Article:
subunit 2 (ND2). Branch support is depicted at each branch that is
backed by significant bootstrap support 90 in the following order:
maximum likelihood, maximum parsimony, neighbor-joining. Insig-
nificant branch support values not provided. Maximum branch sup-
port in all three tree-building methods indicated by bold 100
Journal of Ornithology
1 3
assessment must be based on a yardstick comparison of
differences with other Myzomela species pairs. In the fol-
lowing, we perform such yardstick comparisons across four
data types (morphology; vocalizations; ecology; genetics),
leading us to propose species status for the Alor Myzomela.
1. Morphologically, disregarding additional minor plum-
age differences, the most salient distinguishing mark
between Alor and Wetar Myzomela is the extent of their
red bibs, in Wetar reaching well onto the mid-portion of
the breast, whereas in Alor barely covering the throat
(Figs.2, 3). This plumage mark is conspicuous and goes
well beyond the characters that have in the past been
considered sufficient for species-level differences within
the genus, such as slight variations in iridescence in the
all-black plumages of Bismarck Black Myzomela (M.
pammelaena) and Sooty Myzomela (M. tristrami) (Hig-
gins etal. 2018). The geographically most appropriate
comparison is probably with another Lesser Sundaic
species pair: Sumba Myzomela (M. dammermani) and
Rote Myzomela (M. irianawidodoae) display plumage
differences in the extent of their black breast band that
are arguably similar or lesser in magnitude compared
to the differences in bib size between Alor and Wetar
myzomelas, yet extensive vocal differentiation has
led to their recognition as different allopatric species
(Prawiradilaga etal. 2017).
2. The strongest line of evidence for species status is our
vocal dataset. In many songbirds, vocalizations have
been shown to be better indicators of taxonomy than
plumage characters (Rheindt etal. 2008), and the use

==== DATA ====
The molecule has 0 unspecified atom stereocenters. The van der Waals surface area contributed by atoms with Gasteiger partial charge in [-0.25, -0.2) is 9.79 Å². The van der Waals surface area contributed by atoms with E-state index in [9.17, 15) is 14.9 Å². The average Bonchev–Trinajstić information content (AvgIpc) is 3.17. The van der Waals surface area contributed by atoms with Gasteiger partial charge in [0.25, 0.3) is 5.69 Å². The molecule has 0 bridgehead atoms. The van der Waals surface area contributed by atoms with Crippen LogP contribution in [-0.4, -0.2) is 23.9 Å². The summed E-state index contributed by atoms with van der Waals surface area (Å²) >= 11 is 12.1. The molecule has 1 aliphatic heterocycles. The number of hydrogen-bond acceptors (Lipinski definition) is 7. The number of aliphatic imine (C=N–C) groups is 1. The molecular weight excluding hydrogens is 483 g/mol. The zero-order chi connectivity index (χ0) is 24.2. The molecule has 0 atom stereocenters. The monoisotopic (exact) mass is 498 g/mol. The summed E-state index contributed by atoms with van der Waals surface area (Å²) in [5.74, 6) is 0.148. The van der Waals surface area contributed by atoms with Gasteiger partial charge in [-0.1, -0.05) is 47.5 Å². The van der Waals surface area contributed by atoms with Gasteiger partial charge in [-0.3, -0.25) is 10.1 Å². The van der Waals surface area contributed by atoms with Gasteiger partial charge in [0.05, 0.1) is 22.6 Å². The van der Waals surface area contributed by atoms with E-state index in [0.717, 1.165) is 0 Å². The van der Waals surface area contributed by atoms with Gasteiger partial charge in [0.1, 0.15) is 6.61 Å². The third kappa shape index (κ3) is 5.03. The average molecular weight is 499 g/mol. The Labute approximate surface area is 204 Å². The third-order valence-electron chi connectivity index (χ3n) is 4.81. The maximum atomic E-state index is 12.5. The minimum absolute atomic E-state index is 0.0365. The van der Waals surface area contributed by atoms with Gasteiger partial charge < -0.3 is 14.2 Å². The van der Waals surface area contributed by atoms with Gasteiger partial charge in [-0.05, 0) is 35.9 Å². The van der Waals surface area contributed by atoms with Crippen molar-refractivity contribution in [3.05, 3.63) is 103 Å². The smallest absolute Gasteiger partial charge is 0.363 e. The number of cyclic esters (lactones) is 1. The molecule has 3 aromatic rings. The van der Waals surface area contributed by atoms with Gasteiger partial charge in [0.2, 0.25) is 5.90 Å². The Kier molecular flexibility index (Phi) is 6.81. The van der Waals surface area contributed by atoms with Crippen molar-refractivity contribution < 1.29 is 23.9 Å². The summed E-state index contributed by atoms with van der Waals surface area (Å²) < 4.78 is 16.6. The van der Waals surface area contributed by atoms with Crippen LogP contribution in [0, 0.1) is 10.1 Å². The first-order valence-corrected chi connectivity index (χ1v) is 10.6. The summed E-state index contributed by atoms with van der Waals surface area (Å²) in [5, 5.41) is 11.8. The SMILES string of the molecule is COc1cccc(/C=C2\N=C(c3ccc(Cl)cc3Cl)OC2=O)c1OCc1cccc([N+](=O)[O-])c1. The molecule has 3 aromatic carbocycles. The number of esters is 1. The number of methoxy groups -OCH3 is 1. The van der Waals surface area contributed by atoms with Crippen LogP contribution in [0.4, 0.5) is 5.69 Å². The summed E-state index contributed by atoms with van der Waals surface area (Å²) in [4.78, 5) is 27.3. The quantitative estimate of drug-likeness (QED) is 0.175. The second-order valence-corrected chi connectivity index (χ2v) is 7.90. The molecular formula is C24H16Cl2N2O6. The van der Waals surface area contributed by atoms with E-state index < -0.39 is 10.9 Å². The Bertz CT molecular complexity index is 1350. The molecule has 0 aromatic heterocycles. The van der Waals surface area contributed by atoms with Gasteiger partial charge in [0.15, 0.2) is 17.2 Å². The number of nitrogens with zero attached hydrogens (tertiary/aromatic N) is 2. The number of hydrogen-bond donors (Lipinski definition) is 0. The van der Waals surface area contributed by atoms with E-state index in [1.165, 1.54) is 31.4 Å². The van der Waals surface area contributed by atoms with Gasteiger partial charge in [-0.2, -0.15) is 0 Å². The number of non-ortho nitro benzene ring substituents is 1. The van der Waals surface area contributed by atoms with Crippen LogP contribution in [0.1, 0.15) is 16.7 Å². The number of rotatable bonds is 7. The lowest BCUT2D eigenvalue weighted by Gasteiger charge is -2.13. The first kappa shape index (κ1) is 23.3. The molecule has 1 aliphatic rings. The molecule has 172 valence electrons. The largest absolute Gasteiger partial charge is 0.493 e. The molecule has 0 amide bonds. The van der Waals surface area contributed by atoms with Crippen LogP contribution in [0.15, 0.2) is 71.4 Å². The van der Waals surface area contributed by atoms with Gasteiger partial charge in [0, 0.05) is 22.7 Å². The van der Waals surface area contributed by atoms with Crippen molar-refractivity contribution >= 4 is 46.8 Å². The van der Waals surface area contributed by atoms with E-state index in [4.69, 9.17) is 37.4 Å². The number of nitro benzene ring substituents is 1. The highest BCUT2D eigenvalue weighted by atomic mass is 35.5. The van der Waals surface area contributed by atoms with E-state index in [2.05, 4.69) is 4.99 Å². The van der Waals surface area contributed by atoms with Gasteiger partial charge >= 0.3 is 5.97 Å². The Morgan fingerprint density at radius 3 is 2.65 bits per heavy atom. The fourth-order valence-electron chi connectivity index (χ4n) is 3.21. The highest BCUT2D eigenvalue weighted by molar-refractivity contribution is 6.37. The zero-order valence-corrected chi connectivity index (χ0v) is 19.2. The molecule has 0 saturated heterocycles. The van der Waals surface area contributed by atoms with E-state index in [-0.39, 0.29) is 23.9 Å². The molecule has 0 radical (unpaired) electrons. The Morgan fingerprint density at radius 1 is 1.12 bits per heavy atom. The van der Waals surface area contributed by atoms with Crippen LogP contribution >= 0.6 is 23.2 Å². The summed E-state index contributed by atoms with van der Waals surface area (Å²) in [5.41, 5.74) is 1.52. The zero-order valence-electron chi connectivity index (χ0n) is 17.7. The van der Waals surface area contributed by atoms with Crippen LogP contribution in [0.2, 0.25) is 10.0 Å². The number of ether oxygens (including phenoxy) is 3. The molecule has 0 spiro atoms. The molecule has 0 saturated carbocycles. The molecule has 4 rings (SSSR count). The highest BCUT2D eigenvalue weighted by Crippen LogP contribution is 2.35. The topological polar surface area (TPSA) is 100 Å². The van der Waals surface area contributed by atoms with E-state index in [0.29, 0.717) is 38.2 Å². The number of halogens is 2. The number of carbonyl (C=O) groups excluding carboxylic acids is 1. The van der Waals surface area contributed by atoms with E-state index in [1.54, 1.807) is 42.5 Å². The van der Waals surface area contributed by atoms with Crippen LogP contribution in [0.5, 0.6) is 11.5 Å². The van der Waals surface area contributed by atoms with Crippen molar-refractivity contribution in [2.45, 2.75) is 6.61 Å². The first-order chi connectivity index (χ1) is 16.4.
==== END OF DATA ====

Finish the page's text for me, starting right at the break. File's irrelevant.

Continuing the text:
of vocalizations in passerine species delimitation has
become routine (Alström and Ranft 2003), including in
Indonesian birds (Rheindt and Hutchinson 2007; Van
Balen etal. 2013; Ng etal. 2016; Gwee etal. 2019). Our
analyses showed that the song of the Alor Myzomela is
a slower, lower-pitched series of notes than that of the
Wetar taxon (Fig.4; Table2). Alor songs are invariably
preceded by introductory elements that are absent on
Wetar. Similarly, contact call notes differ conspicuously
in many aspects including frequency, duration and sound
modulation (Fig.4; Table2). Differences are consistent
across many recordings. This level of vocal differentia-
tion equals that of the only other Myzomela sister spe-
cies pair in Indonesia for which rigorous vocal analyses
have been published (Prawiradilaga etal. 2017). The
Rote (M. irianawidodoae) and Sumba myzomelas (M.
dammermani) have a greater vocal repertoire than the
species on Wetar and Alor, including multiple call types
only found in one but not the other species. However,
in the two main types of vocalization, which are shared
between Rote and Sumba, substantial differences are
detected in one measured parameter each and are argua-
bly not as deep in magnitude as between Alor and Wetar
(see Prawiradilaga etal. 2017; Tables1, 2).
3. Our mitochondrial phylogeny, which includes DNA
material from a wide variety of Myzomela species from
a previous study (Marki etal. 2017) in addition to novel
sequence derived from the holotype of the new species,
confirms plumage-based assumptions that Wetar and